Serious Business

We have a lot of serious business this month. We start with a heartbreaking statistic: every 15 minutes someone in the U.S. dies as a result of an alcohol-related vehicle crash. Many are teens. To show kids the devastating results of drunk driving, the Every 15 Minutes program was brought to Scripps Ranch High School.

As part of the program, a simulated crash was staged on campus—pictured on the Newsletter cover. I hate to imagine if it was real and happened in our community.

To give you an idea of what the program was like, SRHS student Sarah Trott, editor in chief of the Falcon Flyer newspaper, wrote our Spotlight on Scripps Ranch article, starting on page 40. Maybe this is a good way to start a conversation with your teenage son, daughter, grandchild, niece, or nephew. While you may think this does not affect you if you don’t have kids or they’re grown, it affects everyone in the community. That teen drunk driver could hit you or a loved one.

I want to recognize and thank SRHS Associated Student Body president, Andrew Erickson, and vice principal John King for all their hard work to bring this important program to our community.

Here’s more serious business involving our teens. I’m sure you’ve heard the terrible stories of seemingly healthy high school athletes who die suddenly. It turns out many had undiagnosed heart problems. Well, there’s a way to find out about those issues before they turn tragic. There’s a free heart screening—Screen Your Teen—at SRHS on Sunday, Apr. 27. Check out the details on page 15, then sign up your child. I already did!

Here’s serious news no one wants to hear. A 2nd grader was hit by a car in the crosswalk in front of her elementary school. She was not horribly hurt, but this shows how careful all drivers must be near our schools. Details are on page 15.

Easing traffic in our community is serious business. If you have a student headed to Marshall Middle School (MMS) next year, you may want to help the traffic situation and get your child to school safely and easily by having them ride the bus. There’s a meeting about the MMS Parent-Paid Bus Program. See page 15.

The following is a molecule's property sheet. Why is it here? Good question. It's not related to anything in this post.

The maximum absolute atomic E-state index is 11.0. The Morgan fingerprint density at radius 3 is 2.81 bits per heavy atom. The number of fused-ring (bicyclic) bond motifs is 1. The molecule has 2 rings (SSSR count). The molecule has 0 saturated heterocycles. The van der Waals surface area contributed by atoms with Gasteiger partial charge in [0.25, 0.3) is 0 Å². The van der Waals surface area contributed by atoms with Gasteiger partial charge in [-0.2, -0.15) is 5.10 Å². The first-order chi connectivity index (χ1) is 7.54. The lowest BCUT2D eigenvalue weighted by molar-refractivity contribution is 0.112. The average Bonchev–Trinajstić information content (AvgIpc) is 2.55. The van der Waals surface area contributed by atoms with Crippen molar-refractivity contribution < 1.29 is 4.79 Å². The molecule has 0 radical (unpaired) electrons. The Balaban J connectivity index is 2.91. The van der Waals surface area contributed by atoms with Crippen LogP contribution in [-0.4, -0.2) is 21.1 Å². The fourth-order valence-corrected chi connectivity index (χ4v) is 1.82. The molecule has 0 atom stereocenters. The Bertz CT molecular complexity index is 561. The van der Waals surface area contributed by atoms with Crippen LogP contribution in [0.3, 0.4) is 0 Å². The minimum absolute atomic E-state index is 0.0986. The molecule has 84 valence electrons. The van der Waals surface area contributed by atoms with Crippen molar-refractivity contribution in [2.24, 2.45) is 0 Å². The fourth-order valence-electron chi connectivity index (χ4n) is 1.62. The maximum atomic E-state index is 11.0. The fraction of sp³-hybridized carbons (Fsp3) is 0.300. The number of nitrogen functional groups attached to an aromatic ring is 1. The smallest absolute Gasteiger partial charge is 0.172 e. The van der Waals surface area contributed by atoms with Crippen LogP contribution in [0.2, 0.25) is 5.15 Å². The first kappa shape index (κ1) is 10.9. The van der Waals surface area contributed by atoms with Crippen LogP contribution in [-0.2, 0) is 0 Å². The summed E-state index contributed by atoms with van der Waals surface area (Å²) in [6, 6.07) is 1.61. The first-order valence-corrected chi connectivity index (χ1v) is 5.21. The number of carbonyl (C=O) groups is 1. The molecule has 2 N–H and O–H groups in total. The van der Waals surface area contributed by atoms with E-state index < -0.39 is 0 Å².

Education is serious business in our community, and we know we have top-notch schools and terrific teachers and administrators. Now more proof! The best middle school in the district—Marshall—is led by the best middle school principal in the state. Michelle Irwin was named administrator of the year for middle grades by the Association of California School Administrators. Congratulations, Michelle! Well deserved!

Did you know that our new police chief lives in Scripps Ranch? Congratulations to Chief Shelley Zimmerman, who is very community-oriented. She faces serious business as she takes the helm, but she can handle it. Way to go, Shelley!

Let’s continue recognizing people in our community. The Scripps Ranch Civic Association’s Recognition Night is this month. At this annual event, we thank our volunteers. Be sure to join us on Thursday, Apr. 24, at 6:30 pm at the Scripps Ranch Library. Come enjoy refreshments and celebrate our volunteers.

Our community spirit starts young. A perfect example is Cadette Girl Scout Troop 8435. The girls want to help teens aging out of the foster system. Can you help them? Read their story on page 51.

Now we move from serious to fun! It may be April, but it’s time to sign up to take part in the 4th of July Parade! Join your friends and neighbors and come up with an idea. Information is on page 7.

Don’t forget that the Sustainable Scripps Ranch Low-Water Landscape Tour is on Sunday, Apr. 6. See page 9.

Another very popular event to prepare for is the Scripps Ranch Civic Association Community Garage Sale. It’s on Saturday, Apr. 26. Check out page 17.

Enjoy your spring break! To those who celebrate, happy Easter and Passover!

Gloria Tran, Editor